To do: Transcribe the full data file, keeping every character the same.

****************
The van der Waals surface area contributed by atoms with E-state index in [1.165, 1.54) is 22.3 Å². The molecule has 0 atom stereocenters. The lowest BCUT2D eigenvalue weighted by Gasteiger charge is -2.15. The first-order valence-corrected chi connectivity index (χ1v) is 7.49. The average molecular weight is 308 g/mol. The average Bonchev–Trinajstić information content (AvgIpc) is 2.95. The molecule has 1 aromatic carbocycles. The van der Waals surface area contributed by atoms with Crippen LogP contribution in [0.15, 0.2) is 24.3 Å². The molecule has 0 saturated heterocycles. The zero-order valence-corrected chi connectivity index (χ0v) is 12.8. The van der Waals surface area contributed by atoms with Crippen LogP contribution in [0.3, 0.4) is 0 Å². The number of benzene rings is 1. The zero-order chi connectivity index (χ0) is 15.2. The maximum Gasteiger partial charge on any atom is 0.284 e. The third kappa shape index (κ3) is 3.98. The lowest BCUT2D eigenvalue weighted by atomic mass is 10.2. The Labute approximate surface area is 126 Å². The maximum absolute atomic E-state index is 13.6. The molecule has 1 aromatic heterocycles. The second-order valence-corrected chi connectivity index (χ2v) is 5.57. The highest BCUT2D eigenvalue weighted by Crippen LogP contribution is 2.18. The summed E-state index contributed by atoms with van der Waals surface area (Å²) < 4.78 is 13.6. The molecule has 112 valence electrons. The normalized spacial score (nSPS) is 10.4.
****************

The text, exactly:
The van der Waals surface area contributed by atoms with E-state index in [1.165, 1.54) is 22.3 Å². The molecule has 0 atom stereocenters. The lowest BCUT2D eigenvalue weighted by Gasteiger charge is -2.15. The first-order valence-corrected chi connectivity index (χ1v) is 7.49. The average molecular weight is 308 g/mol. The average Bonchev–Trinajstić information content (AvgIpc) is 2.95. The molecule has 1 aromatic carbocycles. The van der Waals surface area contributed by atoms with Crippen LogP contribution in [0.15, 0.2) is 24.3 Å². The molecule has 0 saturated heterocycles. The zero-order valence-corrected chi connectivity index (χ0v) is 12.8. The van der Waals surface area contributed by atoms with Crippen LogP contribution in [0.3, 0.4) is 0 Å². The number of benzene rings is 1. The zero-order chi connectivity index (χ0) is 15.2. The maximum Gasteiger partial charge on any atom is 0.284 e. The third kappa shape index (κ3) is 3.98. The lowest BCUT2D eigenvalue weighted by atomic mass is 10.2. The Labute approximate surface area is 126 Å². The maximum absolute atomic E-state index is 13.6. The molecule has 1 aromatic heterocycles. The second-order valence-corrected chi connectivity index (χ2v) is 5.57. The highest BCUT2D eigenvalue weighted by Crippen LogP contribution is 2.18. The summed E-state index contributed by atoms with van der Waals surface area (Å²) < 4.78 is 13.6. The molecule has 112 valence electrons. The normalized spacial score (nSPS) is 10.4.